Some interesting waza!

Last night I practiced with the junior Highschool group again.

It was really good and I feel a lot ether after it!

First up was kirikaeshi, normal and then 50 cuts.

After that we did a weird version! Alot of the time people do kirikaeshi at that speed their arms end up extended and the cuts come from the wrists and elbows in stead if being big swings. Onuki Sensei made the point that sometimes your hands come over your head and the cut is not correct or sloppy.

So! We did it with our elbows tucked it at the do! Not stuck rigidly but they were kept down! So it was just an exercise using the forearms!
It made a difference to my men cut later in the practice.

We did about 5 sets of 30!!

We then did a lot of waza focusing around one type of seme or invitation

Kakrite steps in to distance, bends the left knee (and right a little) and almost drops it. Pushing the left hip forward at the same time. It really let's you burst forward when done properly. (Onuki Senseis demonstration was excellent) basically we used that move to invite the aite into attacking.

We did men, kote, aikote-men, (plus adding hiki men to the last two), kaeshi do, kote kaeshi kote, kote kaeshi kote-men, and kaeshi men!

The idea as always is that you make that movement with the intention of cutting. You don't wait, you step in with reason, hold/tame, and go when they flinch!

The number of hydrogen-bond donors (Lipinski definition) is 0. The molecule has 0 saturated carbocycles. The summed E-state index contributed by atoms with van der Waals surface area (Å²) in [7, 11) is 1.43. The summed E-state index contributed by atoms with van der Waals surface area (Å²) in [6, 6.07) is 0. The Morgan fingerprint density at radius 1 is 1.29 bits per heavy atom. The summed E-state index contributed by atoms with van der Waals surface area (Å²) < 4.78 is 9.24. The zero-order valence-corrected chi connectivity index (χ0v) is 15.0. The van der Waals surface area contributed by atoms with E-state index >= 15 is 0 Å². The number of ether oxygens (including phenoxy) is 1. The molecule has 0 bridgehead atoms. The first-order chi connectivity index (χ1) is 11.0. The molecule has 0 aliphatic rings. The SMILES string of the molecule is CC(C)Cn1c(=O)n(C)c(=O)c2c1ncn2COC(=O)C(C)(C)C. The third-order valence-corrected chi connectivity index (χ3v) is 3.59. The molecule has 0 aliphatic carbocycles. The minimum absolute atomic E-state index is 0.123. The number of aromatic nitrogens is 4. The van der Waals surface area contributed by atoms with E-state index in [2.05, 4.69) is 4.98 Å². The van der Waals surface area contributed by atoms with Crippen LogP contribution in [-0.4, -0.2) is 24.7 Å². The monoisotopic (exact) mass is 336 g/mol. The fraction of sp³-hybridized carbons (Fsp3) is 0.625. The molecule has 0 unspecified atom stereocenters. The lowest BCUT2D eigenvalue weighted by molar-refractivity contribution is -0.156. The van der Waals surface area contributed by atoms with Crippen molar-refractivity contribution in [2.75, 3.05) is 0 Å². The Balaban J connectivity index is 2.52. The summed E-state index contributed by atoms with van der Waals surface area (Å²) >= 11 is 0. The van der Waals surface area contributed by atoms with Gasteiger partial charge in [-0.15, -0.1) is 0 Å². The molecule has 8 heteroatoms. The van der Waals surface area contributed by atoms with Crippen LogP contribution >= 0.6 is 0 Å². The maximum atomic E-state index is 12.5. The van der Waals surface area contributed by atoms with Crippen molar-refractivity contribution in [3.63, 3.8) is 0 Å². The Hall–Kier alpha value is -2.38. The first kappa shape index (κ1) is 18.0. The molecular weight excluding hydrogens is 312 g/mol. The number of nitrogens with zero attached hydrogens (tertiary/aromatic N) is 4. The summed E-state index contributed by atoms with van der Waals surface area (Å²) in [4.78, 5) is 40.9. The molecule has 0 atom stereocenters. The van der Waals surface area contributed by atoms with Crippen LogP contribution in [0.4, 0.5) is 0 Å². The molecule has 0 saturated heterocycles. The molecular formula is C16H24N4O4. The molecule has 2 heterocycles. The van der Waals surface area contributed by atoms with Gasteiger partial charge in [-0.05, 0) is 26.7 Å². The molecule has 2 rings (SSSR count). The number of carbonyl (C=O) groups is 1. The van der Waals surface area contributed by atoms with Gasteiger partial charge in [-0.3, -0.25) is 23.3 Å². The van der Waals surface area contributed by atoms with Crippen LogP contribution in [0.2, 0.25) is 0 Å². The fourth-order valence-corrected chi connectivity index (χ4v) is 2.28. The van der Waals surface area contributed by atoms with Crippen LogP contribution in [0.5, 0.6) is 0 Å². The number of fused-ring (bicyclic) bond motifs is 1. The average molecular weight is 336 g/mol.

It works pretty well, though mine was pretty sloppy!

I got a few nice aikote men though! I need work more on the follow up hiki men. I think that kind of technique would really stand to me in Europe, a lot of people (myself included) would be caught out by it, as we tend to stop after forward attacks, I've tried to eliminate this from my kendo, but it's hard ne!

The most interesting was the kaeshi kote.

You step in, make the invitation, when aite comes for kote, you move your kensen to the right and catch the cut.

At this point Onuki Sensei made a point about tame, he repeated that word a few times! You catch the cut, tame/hold/pause and then cut the kote.

Obviously it has to be fast, but there was a definate mention of tame, and a clear pause when he demonstrated it. Also watching the stronger students it was clear they were pausing.

The kote zanshin can be backwards or forwards. (this is jhs stuff, so it's very shiai aimed btw!!)

After making the kaeshi you step diagonally to the left to make the kote.

Kote-men is similar but obviously a lot harder!! It made it easier going backwards if the aite tries to follow through on the kote, that way when you go back after you hit , they follow which makes the men easier to hit! Forwards is pretty tough as the kote and men have to be done so close to the target!

Last was kaeshi men. It was a lot like suriage though, but he defiantly said kaeshi!

The main idea was not to raise the arms too high. I don't think his hands came much above his chin. You turn your shinai slightly to the right, catch the aites men cut and with your fore arms and wrists, snap off a men cut.
The main point is that you shouldn't raise your arms too high. I don't know if it is "kaeshi men" as most people know it, but that's what he said!

Anyway. I'm on a break in school. Just thought I'd throw that out there real quick.


Edit. I wrote this on my phone. So dont mind the spelling mistakes!

I think apple purposely made the new iPhones change things to incorrect spellings anyway. The cunts.